Weekly Posting of the Conservative Cow Doctor


Jenny Craig Weighs the Budget

If you can’t stick to your New Year’s, Jenny Craig diet, perhaps you should use a technique perfected by Congress. They too tried to lose weight (shrink the federal budget), but since that is onerous, they are contemplating simply raising the federal debt ceiling somewhere generously above14.3 trillion dollars.

Analogically, raising the debt ceiling is like me raising my target body weight to 250 pounds rather than the 180 pounds I resolved to on December 31st. Since I currently squash the scale to 190, by raising my personal weight ceiling, I discover I actually need to gain 60, rather than lose 10 pounds. What a relief. This gives me a much more optimistic outlook as I enter the “fat steaks and whiskey” phase of the legislative session. (Life is easy when you are a politician and you can lower the achievement bar to happier levels.) Similarly, we members of Montana’s 62nd legislative session have been hunting for painless ways to diet $360 million from our state budget. Since our state constitution does not give us a debt ceiling option, we must trim things to balance the budget. In sessions past, the budgeting process was simply a matter of adding up all the money we thought we had, or would receive, and then spending it.

Just like “he who dies with the most toys wins,” legislators who spent the most money in their home districts were hailed as heroes. For example, since 2007 previous legislators have spent $300,000 of your tax money for the “Cultural development of Butte”. (Silver Bow County residents sing Irish folk songs in honor of their legislators every St. Patrick’s Day.) Because all spending has been based on how many dollars we had, rather than on services we actually needed, Montana’s government has grown at pathological rates. It now takes nearly $8 billion to keep our Treasure State operating for just two years.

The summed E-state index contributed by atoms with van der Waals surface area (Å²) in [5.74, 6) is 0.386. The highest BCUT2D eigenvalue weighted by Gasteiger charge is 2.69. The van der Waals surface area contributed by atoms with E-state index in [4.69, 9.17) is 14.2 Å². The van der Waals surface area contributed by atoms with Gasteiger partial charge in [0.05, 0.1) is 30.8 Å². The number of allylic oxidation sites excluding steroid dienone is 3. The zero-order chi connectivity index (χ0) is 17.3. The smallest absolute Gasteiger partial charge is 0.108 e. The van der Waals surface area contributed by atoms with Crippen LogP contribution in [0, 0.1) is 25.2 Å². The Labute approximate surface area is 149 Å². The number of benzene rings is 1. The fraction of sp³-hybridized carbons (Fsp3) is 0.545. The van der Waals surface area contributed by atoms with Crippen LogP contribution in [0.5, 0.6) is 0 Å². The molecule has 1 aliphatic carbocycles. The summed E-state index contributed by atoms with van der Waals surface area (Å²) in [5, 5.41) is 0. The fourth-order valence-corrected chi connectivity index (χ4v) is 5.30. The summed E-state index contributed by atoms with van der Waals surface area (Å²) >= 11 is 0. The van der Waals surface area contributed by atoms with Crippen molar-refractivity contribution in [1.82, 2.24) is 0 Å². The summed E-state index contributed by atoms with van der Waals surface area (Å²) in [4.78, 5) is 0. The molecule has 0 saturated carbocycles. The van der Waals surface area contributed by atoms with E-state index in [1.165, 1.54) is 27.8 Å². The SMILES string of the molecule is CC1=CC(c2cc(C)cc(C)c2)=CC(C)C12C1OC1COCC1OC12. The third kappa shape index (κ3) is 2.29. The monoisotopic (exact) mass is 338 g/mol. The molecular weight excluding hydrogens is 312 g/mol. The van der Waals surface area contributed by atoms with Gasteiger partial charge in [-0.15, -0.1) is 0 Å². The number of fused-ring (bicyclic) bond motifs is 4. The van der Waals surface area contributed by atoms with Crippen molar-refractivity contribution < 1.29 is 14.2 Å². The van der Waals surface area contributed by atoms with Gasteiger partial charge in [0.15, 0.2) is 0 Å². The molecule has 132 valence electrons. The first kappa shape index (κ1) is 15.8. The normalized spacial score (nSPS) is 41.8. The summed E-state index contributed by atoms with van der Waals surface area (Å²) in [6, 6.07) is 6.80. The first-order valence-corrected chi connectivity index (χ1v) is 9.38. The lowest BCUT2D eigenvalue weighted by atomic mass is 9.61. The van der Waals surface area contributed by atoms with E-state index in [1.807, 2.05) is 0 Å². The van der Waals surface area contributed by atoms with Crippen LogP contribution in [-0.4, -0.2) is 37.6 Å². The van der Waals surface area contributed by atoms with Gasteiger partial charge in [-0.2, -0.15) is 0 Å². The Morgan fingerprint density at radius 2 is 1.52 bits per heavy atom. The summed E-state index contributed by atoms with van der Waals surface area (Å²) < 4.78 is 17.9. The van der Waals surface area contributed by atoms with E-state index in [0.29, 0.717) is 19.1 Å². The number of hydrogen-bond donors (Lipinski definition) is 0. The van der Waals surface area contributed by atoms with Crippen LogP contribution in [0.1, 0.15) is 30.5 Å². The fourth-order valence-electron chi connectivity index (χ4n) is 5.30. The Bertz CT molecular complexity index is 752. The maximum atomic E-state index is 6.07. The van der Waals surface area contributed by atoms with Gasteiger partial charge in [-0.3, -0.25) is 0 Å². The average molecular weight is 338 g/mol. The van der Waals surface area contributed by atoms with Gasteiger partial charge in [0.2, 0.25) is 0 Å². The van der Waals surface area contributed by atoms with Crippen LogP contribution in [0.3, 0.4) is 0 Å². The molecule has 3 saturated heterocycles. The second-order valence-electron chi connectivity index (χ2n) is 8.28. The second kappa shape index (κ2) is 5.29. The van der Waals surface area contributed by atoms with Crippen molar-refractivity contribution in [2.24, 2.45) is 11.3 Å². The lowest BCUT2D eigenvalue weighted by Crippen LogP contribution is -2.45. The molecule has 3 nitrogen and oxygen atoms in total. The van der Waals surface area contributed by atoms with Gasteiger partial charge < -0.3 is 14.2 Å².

These first five days we have been briefed by state agencies regarding their biennium wish list. As expected, every agency claims to be operating at bare bone levels and simply cannot find any possible cuts. They don’t get the picture. I optimistically, albeit futilely, hope someday a department head will step to the microphone and confess, “Please cut my budget. We are running out of cookie jars in which to hide all the extra money.” It will never happen.

Here is our status at the end of week one: Montana’s governor is using very optimistic revenue figures and some of the most intriguing budget shifts and fund transfers to balance his budget. He and his budget director keep humming the 1959 Ethel Merman hit, “Everything’s Coming Up Roses”; others are less enthusiastic.

The Legislative Fiscal Division (LFD), the money gurus hired by the legislative branch, take a not-so-rosy view revenues will be down, so we must trim $360 million. This disparity has been argued back and forth as to who is the more accurate speculator. Since guessing is not the ideal technique upon which to bet your paycheck, consider this worst-case-scenario model: If we use LFD figures and they are wrong, Montana will be $360 million above water by 2013. If we use the governor’s figures and they are wrong, we will be sinking $360 million below the surface. Take your pick. (Remember, neither position addresses the real budget buster; a $3.5 billion shortfall in the state pension plan.)

The House Tax Committee is the final arbiter establishing which revenue estimate will be used. Your freedom now rests on the shoulders of House Tax Committee members under the direction of Chairman Mark Blasdel. They will suffer enormous, unyielding, unmerciful pressure from progressives to accept the governor’s revenue estimate and spend money. Fortunately for Montana, Chairman Blasdel is a rock. An e-mail, letter, phone call (or twenty-seven-hundred of each) from patriots supporting the more conservative estimate, might help keep Montana in the black. You can reach Rep. Blasdel at mblasdel@bresnan.net to let him know you have his back.

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